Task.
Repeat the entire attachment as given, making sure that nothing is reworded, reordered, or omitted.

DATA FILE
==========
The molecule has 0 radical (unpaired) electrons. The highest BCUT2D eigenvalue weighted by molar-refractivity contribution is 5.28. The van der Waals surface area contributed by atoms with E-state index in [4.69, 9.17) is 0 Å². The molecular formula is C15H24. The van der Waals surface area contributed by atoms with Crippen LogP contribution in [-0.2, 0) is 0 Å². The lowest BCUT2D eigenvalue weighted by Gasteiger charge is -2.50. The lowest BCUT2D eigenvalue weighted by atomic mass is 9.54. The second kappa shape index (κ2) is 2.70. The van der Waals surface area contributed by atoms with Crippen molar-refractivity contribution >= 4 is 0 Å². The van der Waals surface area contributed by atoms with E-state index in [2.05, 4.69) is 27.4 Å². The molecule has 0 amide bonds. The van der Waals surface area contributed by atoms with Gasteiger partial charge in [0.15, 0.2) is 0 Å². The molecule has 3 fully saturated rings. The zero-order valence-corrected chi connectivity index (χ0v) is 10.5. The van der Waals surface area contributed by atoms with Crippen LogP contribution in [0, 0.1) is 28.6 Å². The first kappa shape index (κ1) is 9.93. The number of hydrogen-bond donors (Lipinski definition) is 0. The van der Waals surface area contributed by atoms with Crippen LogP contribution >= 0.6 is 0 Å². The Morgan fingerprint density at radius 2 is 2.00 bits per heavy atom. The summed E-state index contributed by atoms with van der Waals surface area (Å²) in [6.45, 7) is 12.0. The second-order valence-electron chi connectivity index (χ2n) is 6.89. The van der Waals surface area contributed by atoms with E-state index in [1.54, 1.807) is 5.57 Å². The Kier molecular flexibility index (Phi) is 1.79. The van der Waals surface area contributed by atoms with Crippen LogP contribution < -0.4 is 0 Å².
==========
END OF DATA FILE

The molecule has 0 radical (unpaired) electrons. The highest BCUT2D eigenvalue weighted by molar-refractivity contribution is 5.28. The van der Waals surface area contributed by atoms with E-state index in [4.69, 9.17) is 0 Å². The molecular formula is C15H24. The van der Waals surface area contributed by atoms with Crippen LogP contribution in [-0.2, 0) is 0 Å². The lowest BCUT2D eigenvalue weighted by Gasteiger charge is -2.50. The lowest BCUT2D eigenvalue weighted by atomic mass is 9.54. The second kappa shape index (κ2) is 2.70. The van der Waals surface area contributed by atoms with Crippen molar-refractivity contribution >= 4 is 0 Å². The van der Waals surface area contributed by atoms with E-state index in [2.05, 4.69) is 27.4 Å². The molecule has 0 amide bonds. The van der Waals surface area contributed by atoms with Gasteiger partial charge in [0.15, 0.2) is 0 Å². The molecule has 3 fully saturated rings. The zero-order valence-corrected chi connectivity index (χ0v) is 10.5. The van der Waals surface area contributed by atoms with Crippen LogP contribution in [0, 0.1) is 28.6 Å². The first kappa shape index (κ1) is 9.93. The number of hydrogen-bond donors (Lipinski definition) is 0. The van der Waals surface area contributed by atoms with Crippen LogP contribution >= 0.6 is 0 Å². The Morgan fingerprint density at radius 2 is 2.00 bits per heavy atom. The summed E-state index contributed by atoms with van der Waals surface area (Å²) in [6.45, 7) is 12.0. The second-order valence-electron chi connectivity index (χ2n) is 6.89. The van der Waals surface area contributed by atoms with E-state index in [1.54, 1.807) is 5.57 Å². The Kier molecular flexibility index (Phi) is 1.79. The van der Waals surface area contributed by atoms with Crippen LogP contribution < -0.4 is 0 Å².